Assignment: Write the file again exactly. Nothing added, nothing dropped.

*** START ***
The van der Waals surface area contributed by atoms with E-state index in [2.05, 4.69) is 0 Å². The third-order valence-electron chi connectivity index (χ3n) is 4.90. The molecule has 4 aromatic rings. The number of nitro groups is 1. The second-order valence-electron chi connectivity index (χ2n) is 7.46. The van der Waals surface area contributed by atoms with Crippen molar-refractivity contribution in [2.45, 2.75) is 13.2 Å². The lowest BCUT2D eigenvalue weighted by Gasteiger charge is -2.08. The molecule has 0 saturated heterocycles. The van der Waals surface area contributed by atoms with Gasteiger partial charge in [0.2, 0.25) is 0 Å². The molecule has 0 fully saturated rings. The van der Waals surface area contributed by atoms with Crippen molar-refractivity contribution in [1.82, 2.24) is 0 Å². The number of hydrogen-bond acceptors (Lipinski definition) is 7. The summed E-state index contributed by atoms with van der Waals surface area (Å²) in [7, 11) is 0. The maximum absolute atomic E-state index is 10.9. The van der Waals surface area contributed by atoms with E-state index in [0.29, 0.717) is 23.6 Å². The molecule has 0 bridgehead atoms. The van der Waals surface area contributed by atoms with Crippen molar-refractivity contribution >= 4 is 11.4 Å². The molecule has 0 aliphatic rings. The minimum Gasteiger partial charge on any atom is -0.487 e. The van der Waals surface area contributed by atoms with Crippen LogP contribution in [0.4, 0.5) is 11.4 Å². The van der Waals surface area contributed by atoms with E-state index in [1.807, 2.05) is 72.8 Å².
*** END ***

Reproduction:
The van der Waals surface area contributed by atoms with E-state index in [2.05, 4.69) is 0 Å². The third-order valence-electron chi connectivity index (χ3n) is 4.90. The molecule has 4 aromatic rings. The number of nitro groups is 1. The second-order valence-electron chi connectivity index (χ2n) is 7.46. The van der Waals surface area contributed by atoms with Crippen molar-refractivity contribution in [2.45, 2.75) is 13.2 Å². The lowest BCUT2D eigenvalue weighted by Gasteiger charge is -2.08. The molecule has 0 saturated heterocycles. The van der Waals surface area contributed by atoms with Gasteiger partial charge in [0.2, 0.25) is 0 Å². The molecule has 0 fully saturated rings. The van der Waals surface area contributed by atoms with Crippen molar-refractivity contribution in [1.82, 2.24) is 0 Å². The number of hydrogen-bond acceptors (Lipinski definition) is 7. The summed E-state index contributed by atoms with van der Waals surface area (Å²) in [7, 11) is 0. The maximum absolute atomic E-state index is 10.9. The van der Waals surface area contributed by atoms with E-state index in [0.29, 0.717) is 23.6 Å². The molecule has 0 bridgehead atoms. The van der Waals surface area contributed by atoms with Crippen molar-refractivity contribution >= 4 is 11.4 Å². The molecule has 0 aliphatic rings. The minimum Gasteiger partial charge on any atom is -0.487 e. The van der Waals surface area contributed by atoms with Crippen LogP contribution in [0.4, 0.5) is 11.4 Å². The van der Waals surface area contributed by atoms with E-state index in [1.807, 2.05) is 72.8 Å².